And why are people salivating over Luka, again? Well, because they’ve seen him play and/or his high-scoring triple-double stat lines, of course. Hopefully this shows you why he’s unlikely to be worth next season’s draft slot in 9-cat leagues. However, if you play in an 8-cat league and you think Luka can get to league average percentages (I think he’s likely to get close) with similar counting stats, he could be in the 20-30 neighborhood overall. Trae Young, Mitchell Robinson, and DeAndre Ayton also look like no-doubt top-50 players in either format in their sophomore seasons, with Jaren Jackson Jr. likely to join them.

Speaking of sophomores, let’s see how this season’s sophs have followed up that rookie season. Once again, here are the top five in total and per-game stats:

Highest Sophomore Ranks #1 #2 #3 #4 #5
2018-19 Totals 36 41 42 56 58
Jayson Ben De’Aaron Donovan Jarrett
Tatum Simmons Fox Mitchell Allen
Highest Sophomore Ranks #1 #2 #3 #4 #5
2018-19 Per-Game 40 48 49 57 60
Lauri Jayson John Donovan Ben
Markkanen Tatum Collins Mitchell Simmons

So the second year stars are, for the most part, climbing and solidifying their spots as reliable fantasy options. But remember that we’re coming off of two drafts considered to be much stronger than this upcoming draft, so there’s likely to be even less certainty with the rookies. The moral of the story is, as always, don’t reach for the hype. Go with mostly steady, old, boring guys that come at a discount because of those traits. They become the sleepers. Sure, grab some upside, but definitely not early in drafts. If you can identify next season’s Mikal Bridges and Mitchell Robinson, guys that you can grab late or off the wire, that’s the way to go.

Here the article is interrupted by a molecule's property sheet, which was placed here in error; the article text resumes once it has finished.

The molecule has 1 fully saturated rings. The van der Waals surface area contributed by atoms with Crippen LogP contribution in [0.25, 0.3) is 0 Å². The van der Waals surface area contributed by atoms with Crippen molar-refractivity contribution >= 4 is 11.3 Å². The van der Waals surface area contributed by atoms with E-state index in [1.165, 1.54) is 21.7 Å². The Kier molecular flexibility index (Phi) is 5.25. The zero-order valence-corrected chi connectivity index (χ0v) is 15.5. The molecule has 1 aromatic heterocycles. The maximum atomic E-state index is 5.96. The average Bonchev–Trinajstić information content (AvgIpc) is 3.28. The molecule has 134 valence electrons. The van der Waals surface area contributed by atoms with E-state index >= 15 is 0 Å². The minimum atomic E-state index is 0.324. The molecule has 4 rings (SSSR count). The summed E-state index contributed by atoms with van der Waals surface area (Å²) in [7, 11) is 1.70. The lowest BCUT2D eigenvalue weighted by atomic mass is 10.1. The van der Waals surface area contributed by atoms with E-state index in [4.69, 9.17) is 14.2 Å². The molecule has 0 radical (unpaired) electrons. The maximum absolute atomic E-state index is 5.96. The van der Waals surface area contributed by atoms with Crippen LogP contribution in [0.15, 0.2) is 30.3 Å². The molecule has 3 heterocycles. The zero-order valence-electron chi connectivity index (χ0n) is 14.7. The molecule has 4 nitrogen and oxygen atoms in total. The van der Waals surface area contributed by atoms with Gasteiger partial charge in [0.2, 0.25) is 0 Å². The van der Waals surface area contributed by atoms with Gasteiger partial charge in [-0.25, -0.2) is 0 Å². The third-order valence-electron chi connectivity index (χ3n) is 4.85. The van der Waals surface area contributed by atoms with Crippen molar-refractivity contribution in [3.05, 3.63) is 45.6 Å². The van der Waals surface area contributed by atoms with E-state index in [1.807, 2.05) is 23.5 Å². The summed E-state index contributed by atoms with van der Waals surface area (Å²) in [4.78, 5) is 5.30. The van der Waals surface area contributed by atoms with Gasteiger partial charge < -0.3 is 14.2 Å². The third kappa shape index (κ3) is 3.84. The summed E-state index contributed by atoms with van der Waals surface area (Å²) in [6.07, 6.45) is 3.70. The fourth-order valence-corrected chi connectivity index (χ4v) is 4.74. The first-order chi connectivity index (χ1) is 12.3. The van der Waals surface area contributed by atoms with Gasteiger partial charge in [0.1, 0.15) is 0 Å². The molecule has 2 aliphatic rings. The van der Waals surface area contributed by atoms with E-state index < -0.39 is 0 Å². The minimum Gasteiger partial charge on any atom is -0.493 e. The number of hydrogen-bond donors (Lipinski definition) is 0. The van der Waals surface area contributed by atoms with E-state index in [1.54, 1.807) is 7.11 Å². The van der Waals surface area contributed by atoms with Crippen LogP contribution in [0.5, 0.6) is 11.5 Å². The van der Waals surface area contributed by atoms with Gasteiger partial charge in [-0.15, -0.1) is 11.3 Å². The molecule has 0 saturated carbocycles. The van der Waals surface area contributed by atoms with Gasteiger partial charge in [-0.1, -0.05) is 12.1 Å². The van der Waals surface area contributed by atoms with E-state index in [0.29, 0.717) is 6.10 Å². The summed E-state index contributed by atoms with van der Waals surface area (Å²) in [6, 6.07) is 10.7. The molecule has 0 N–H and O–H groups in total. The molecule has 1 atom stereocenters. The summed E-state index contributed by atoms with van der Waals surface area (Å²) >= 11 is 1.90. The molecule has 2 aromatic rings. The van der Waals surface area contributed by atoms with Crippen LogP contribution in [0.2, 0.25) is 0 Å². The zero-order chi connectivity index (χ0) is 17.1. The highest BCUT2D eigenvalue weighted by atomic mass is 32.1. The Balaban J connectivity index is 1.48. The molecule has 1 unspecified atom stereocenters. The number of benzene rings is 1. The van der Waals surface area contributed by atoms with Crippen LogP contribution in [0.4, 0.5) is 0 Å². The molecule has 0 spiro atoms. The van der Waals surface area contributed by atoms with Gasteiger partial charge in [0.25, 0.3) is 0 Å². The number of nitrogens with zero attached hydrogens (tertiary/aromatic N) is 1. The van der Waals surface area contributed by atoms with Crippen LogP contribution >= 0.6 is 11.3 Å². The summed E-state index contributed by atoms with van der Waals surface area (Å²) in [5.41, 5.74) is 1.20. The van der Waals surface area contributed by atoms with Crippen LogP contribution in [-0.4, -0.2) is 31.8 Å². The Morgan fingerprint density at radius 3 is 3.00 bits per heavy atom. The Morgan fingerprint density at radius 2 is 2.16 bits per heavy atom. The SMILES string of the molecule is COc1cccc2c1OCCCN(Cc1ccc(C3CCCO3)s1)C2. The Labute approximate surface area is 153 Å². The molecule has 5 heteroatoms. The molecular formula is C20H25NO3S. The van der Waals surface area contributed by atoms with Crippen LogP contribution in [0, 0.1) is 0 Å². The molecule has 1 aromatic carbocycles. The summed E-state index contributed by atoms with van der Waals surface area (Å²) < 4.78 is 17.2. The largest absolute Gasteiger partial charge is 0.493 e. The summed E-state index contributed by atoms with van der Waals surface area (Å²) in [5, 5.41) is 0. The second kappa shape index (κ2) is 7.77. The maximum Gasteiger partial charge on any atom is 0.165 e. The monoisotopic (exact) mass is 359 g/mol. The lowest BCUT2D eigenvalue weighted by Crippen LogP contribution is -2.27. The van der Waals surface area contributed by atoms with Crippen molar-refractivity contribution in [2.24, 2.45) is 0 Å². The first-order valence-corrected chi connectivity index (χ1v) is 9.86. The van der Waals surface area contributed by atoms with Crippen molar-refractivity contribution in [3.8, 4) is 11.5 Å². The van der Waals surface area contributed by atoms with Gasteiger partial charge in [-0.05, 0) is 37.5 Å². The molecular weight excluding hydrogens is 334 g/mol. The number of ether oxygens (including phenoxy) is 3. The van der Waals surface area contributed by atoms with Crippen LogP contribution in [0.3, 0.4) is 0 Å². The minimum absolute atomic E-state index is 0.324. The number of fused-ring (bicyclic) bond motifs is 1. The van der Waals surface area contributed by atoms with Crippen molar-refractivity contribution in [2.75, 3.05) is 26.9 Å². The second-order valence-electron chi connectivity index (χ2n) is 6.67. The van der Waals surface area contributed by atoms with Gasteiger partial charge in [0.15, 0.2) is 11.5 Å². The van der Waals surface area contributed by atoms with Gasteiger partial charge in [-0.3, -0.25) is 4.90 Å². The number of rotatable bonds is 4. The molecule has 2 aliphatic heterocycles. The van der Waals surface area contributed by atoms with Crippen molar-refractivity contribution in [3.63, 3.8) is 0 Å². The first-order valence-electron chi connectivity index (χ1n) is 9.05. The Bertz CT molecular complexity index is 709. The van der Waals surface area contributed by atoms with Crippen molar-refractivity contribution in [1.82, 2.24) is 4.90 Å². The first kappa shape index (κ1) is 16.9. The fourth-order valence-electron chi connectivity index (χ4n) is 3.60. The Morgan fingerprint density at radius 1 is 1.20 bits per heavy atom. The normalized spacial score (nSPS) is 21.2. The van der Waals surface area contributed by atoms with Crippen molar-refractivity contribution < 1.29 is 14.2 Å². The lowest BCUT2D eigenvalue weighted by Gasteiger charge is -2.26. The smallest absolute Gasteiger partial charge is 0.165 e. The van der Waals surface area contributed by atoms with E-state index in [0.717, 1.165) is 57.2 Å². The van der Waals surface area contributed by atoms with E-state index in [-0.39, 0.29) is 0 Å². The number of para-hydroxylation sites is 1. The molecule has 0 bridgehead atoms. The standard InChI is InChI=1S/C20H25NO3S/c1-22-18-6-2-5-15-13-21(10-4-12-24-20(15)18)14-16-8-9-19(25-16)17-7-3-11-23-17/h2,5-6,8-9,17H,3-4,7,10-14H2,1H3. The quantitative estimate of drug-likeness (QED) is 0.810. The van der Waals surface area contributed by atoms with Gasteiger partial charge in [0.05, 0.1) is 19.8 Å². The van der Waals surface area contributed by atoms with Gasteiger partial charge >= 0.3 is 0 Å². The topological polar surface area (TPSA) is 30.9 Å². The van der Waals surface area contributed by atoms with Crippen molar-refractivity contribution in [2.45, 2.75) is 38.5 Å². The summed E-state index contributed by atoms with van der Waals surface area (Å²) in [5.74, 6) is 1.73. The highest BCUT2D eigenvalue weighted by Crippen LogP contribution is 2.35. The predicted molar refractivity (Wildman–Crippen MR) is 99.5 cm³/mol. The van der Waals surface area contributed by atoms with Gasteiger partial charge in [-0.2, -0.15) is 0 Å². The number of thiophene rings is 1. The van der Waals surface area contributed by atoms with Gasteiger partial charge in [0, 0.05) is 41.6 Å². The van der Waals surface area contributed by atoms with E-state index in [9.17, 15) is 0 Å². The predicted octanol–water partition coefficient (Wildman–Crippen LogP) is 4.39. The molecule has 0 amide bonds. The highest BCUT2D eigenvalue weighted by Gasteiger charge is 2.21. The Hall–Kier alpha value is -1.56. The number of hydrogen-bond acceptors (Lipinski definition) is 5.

This week’s classic fantasy line:

One more caution on reaching for Zion. Now he wasn’t quite as hyped up as Zion, but it was pretty close for fellow Blue Devil Jabari Parker as he entered the league. Here’s Jabari’s rookie line:

Jun 26, 2014; Brooklyn, NY, USA; Jabari Parker (Duke) tips his cap to the crowd while standing with NBA commissioner Adam Silver after being selected as the number two overall pick to the Milwaukee Bucks in the 2014 NBA Draft at the Barclays Center. Mandatory Credit: Brad Penner-USA TODAY Sports

  1. Jep says:
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    Great read Tad.

    Next season’s sophmore question, where do you see Trae and Bagley drafted in a 9cat H2H league?

    • Tad

      Tad says:
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      Thanks Jep. Personally, I would think it would be smart to take Trae and Marvin around those ranks they have for the past month (40-ish and 60-ish). They’ve both been hot, so they may not keep it up, though they should improve with a full off-season with their teams, and Marvin should be getting more minutes and usage in a starting role. However, where I think they WILL go is different. People will be excited to take young break-out kind of guys like that, so I could see Trae going in the top 30 and Bagley around 50. Could be worth it, but it’s unlikely they’re worth more than that. I’d rather pick less risky players that have higher floors for a few more rounds.